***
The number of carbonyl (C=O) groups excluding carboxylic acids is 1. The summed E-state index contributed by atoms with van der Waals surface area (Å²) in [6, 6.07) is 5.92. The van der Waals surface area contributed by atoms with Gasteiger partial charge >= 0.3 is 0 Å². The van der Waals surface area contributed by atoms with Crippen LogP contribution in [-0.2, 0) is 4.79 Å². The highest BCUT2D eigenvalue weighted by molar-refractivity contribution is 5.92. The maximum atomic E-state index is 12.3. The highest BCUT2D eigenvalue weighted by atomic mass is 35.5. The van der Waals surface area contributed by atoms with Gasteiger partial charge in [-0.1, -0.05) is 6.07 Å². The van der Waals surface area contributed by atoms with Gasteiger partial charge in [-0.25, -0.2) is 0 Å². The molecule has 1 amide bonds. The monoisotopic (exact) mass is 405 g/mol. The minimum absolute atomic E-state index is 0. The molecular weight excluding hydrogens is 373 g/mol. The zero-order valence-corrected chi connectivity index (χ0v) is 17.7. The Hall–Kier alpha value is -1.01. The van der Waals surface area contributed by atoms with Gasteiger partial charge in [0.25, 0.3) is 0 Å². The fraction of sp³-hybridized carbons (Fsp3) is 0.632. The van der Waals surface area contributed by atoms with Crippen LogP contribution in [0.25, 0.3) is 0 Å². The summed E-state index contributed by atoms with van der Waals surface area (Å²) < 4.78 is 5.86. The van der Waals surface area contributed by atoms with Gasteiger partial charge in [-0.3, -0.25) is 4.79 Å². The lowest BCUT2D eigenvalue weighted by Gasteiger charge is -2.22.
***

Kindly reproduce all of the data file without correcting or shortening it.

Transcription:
The number of carbonyl (C=O) groups excluding carboxylic acids is 1. The summed E-state index contributed by atoms with van der Waals surface area (Å²) in [6, 6.07) is 5.92. The van der Waals surface area contributed by atoms with Gasteiger partial charge >= 0.3 is 0 Å². The van der Waals surface area contributed by atoms with Crippen LogP contribution in [-0.2, 0) is 4.79 Å². The highest BCUT2D eigenvalue weighted by molar-refractivity contribution is 5.92. The maximum atomic E-state index is 12.3. The highest BCUT2D eigenvalue weighted by atomic mass is 35.5. The van der Waals surface area contributed by atoms with Gasteiger partial charge in [-0.1, -0.05) is 6.07 Å². The van der Waals surface area contributed by atoms with Gasteiger partial charge in [-0.25, -0.2) is 0 Å². The molecule has 1 amide bonds. The monoisotopic (exact) mass is 405 g/mol. The minimum absolute atomic E-state index is 0. The molecular weight excluding hydrogens is 373 g/mol. The zero-order valence-corrected chi connectivity index (χ0v) is 17.7. The Hall–Kier alpha value is -1.01. The van der Waals surface area contributed by atoms with Gasteiger partial charge in [0.25, 0.3) is 0 Å². The fraction of sp³-hybridized carbons (Fsp3) is 0.632. The van der Waals surface area contributed by atoms with Crippen LogP contribution in [0.25, 0.3) is 0 Å². The summed E-state index contributed by atoms with van der Waals surface area (Å²) < 4.78 is 5.86. The van der Waals surface area contributed by atoms with Gasteiger partial charge in [-0.3, -0.25) is 4.79 Å². The lowest BCUT2D eigenvalue weighted by Gasteiger charge is -2.22.